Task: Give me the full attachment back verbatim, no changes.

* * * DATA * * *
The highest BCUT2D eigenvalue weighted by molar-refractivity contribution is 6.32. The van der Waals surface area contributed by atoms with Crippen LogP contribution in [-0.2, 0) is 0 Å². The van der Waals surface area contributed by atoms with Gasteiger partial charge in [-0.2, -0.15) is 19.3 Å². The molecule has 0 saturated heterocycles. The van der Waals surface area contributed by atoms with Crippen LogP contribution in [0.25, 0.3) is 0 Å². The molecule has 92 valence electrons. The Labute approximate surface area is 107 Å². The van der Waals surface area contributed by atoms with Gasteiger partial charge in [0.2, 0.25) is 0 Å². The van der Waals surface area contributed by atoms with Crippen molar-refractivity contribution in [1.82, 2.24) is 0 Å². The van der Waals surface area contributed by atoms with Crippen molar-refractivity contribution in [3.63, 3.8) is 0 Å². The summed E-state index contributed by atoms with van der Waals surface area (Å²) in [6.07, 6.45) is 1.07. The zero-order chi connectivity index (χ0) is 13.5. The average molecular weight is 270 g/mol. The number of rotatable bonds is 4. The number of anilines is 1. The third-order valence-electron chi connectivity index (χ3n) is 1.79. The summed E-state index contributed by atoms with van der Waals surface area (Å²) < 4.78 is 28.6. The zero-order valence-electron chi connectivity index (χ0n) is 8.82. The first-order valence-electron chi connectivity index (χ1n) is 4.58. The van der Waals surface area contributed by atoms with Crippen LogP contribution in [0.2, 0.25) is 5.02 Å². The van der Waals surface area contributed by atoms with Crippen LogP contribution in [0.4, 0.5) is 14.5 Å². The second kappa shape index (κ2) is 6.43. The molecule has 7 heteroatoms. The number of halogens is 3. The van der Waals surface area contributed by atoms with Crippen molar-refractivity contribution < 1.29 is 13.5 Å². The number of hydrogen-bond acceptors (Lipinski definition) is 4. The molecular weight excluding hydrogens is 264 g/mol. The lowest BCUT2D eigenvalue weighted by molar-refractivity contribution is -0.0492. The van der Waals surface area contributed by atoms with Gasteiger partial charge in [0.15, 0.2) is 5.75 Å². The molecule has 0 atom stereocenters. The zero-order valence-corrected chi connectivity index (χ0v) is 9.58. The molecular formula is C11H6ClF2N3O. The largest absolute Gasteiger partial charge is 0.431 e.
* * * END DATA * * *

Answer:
The highest BCUT2D eigenvalue weighted by molar-refractivity contribution is 6.32. The van der Waals surface area contributed by atoms with Crippen LogP contribution in [-0.2, 0) is 0 Å². The van der Waals surface area contributed by atoms with Gasteiger partial charge in [-0.2, -0.15) is 19.3 Å². The molecule has 0 saturated heterocycles. The van der Waals surface area contributed by atoms with Crippen LogP contribution in [0.25, 0.3) is 0 Å². The molecule has 92 valence electrons. The Labute approximate surface area is 107 Å². The van der Waals surface area contributed by atoms with Gasteiger partial charge in [0.2, 0.25) is 0 Å². The van der Waals surface area contributed by atoms with Crippen molar-refractivity contribution in [1.82, 2.24) is 0 Å². The van der Waals surface area contributed by atoms with Crippen molar-refractivity contribution in [3.63, 3.8) is 0 Å². The summed E-state index contributed by atoms with van der Waals surface area (Å²) in [6.07, 6.45) is 1.07. The zero-order chi connectivity index (χ0) is 13.5. The average molecular weight is 270 g/mol. The number of rotatable bonds is 4. The number of anilines is 1. The third-order valence-electron chi connectivity index (χ3n) is 1.79. The summed E-state index contributed by atoms with van der Waals surface area (Å²) < 4.78 is 28.6. The zero-order valence-electron chi connectivity index (χ0n) is 8.82. The first-order valence-electron chi connectivity index (χ1n) is 4.58. The van der Waals surface area contributed by atoms with Crippen LogP contribution in [0.2, 0.25) is 5.02 Å². The van der Waals surface area contributed by atoms with Crippen LogP contribution in [0.4, 0.5) is 14.5 Å². The second kappa shape index (κ2) is 6.43. The molecule has 7 heteroatoms. The number of halogens is 3. The van der Waals surface area contributed by atoms with Crippen molar-refractivity contribution < 1.29 is 13.5 Å². The number of hydrogen-bond acceptors (Lipinski definition) is 4. The molecular weight excluding hydrogens is 264 g/mol. The lowest BCUT2D eigenvalue weighted by molar-refractivity contribution is -0.0492. The van der Waals surface area contributed by atoms with Gasteiger partial charge in [0.15, 0.2) is 5.75 Å². The molecule has 0 atom stereocenters. The zero-order valence-corrected chi connectivity index (χ0v) is 9.58. The molecular formula is C11H6ClF2N3O. The largest absolute Gasteiger partial charge is 0.431 e.